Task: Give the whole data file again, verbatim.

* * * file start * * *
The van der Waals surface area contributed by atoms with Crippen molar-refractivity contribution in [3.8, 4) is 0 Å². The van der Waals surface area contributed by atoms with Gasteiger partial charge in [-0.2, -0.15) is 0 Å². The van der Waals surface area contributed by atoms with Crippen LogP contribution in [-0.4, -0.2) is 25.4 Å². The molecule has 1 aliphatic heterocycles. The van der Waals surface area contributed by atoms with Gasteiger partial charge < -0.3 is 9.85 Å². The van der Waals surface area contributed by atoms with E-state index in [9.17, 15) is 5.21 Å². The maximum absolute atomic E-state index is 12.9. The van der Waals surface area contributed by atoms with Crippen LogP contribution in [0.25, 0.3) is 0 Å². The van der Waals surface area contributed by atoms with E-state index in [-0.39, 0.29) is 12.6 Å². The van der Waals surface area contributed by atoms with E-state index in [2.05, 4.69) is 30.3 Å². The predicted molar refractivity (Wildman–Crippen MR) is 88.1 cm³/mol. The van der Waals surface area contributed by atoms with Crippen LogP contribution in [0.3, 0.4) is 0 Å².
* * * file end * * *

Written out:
The van der Waals surface area contributed by atoms with Crippen molar-refractivity contribution in [3.8, 4) is 0 Å². The van der Waals surface area contributed by atoms with Gasteiger partial charge in [-0.2, -0.15) is 0 Å². The van der Waals surface area contributed by atoms with Crippen LogP contribution in [-0.4, -0.2) is 25.4 Å². The molecule has 1 aliphatic heterocycles. The van der Waals surface area contributed by atoms with Gasteiger partial charge < -0.3 is 9.85 Å². The van der Waals surface area contributed by atoms with E-state index in [9.17, 15) is 5.21 Å². The maximum absolute atomic E-state index is 12.9. The van der Waals surface area contributed by atoms with Crippen LogP contribution in [0.25, 0.3) is 0 Å². The van der Waals surface area contributed by atoms with E-state index in [-0.39, 0.29) is 12.6 Å². The van der Waals surface area contributed by atoms with E-state index in [2.05, 4.69) is 30.3 Å². The predicted molar refractivity (Wildman–Crippen MR) is 88.1 cm³/mol. The van der Waals surface area contributed by atoms with Crippen LogP contribution in [0.3, 0.4) is 0 Å².